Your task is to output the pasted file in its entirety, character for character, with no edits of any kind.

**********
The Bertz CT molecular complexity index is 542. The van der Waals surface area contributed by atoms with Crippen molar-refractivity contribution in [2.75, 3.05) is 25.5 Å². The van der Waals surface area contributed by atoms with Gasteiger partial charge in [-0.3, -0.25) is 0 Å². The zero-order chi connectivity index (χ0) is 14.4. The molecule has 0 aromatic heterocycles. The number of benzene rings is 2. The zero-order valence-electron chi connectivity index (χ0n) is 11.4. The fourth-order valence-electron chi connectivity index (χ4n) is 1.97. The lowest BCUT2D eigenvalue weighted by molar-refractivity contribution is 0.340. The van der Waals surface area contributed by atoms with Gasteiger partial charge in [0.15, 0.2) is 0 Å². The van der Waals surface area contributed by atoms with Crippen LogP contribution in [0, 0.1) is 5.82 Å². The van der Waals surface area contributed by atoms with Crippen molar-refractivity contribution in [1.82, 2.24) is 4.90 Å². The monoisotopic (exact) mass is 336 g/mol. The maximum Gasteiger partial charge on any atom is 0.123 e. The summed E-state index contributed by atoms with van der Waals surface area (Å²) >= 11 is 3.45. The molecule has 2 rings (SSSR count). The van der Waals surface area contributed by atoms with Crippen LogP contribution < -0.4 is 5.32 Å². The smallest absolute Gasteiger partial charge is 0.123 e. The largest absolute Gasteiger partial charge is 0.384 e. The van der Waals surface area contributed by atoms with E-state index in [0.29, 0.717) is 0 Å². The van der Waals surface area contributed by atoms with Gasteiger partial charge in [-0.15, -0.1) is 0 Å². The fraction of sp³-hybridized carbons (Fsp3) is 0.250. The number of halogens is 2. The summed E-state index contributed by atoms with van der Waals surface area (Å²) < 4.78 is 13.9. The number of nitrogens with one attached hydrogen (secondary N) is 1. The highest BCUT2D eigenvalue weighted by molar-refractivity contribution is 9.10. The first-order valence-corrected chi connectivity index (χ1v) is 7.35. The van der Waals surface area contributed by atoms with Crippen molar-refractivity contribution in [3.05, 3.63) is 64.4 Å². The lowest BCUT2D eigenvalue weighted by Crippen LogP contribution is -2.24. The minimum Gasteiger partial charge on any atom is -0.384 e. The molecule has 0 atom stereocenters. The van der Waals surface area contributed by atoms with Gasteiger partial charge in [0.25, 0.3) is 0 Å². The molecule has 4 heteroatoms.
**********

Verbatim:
The Bertz CT molecular complexity index is 542. The van der Waals surface area contributed by atoms with Crippen molar-refractivity contribution in [2.75, 3.05) is 25.5 Å². The van der Waals surface area contributed by atoms with Gasteiger partial charge in [-0.3, -0.25) is 0 Å². The zero-order chi connectivity index (χ0) is 14.4. The molecule has 0 aromatic heterocycles. The number of benzene rings is 2. The zero-order valence-electron chi connectivity index (χ0n) is 11.4. The fourth-order valence-electron chi connectivity index (χ4n) is 1.97. The lowest BCUT2D eigenvalue weighted by molar-refractivity contribution is 0.340. The van der Waals surface area contributed by atoms with Gasteiger partial charge in [0.15, 0.2) is 0 Å². The van der Waals surface area contributed by atoms with Crippen LogP contribution in [0, 0.1) is 5.82 Å². The van der Waals surface area contributed by atoms with Crippen molar-refractivity contribution in [1.82, 2.24) is 4.90 Å². The monoisotopic (exact) mass is 336 g/mol. The maximum Gasteiger partial charge on any atom is 0.123 e. The summed E-state index contributed by atoms with van der Waals surface area (Å²) >= 11 is 3.45. The molecule has 2 rings (SSSR count). The van der Waals surface area contributed by atoms with Crippen LogP contribution < -0.4 is 5.32 Å². The smallest absolute Gasteiger partial charge is 0.123 e. The largest absolute Gasteiger partial charge is 0.384 e. The van der Waals surface area contributed by atoms with E-state index in [0.29, 0.717) is 0 Å². The van der Waals surface area contributed by atoms with Gasteiger partial charge in [-0.15, -0.1) is 0 Å². The fraction of sp³-hybridized carbons (Fsp3) is 0.250. The number of halogens is 2. The summed E-state index contributed by atoms with van der Waals surface area (Å²) < 4.78 is 13.9. The number of nitrogens with one attached hydrogen (secondary N) is 1. The highest BCUT2D eigenvalue weighted by molar-refractivity contribution is 9.10. The first-order valence-corrected chi connectivity index (χ1v) is 7.35. The van der Waals surface area contributed by atoms with Crippen molar-refractivity contribution in [3.05, 3.63) is 64.4 Å². The lowest BCUT2D eigenvalue weighted by Crippen LogP contribution is -2.24. The minimum Gasteiger partial charge on any atom is -0.384 e. The molecule has 0 atom stereocenters. The van der Waals surface area contributed by atoms with Gasteiger partial charge in [0.25, 0.3) is 0 Å². The molecule has 4 heteroatoms.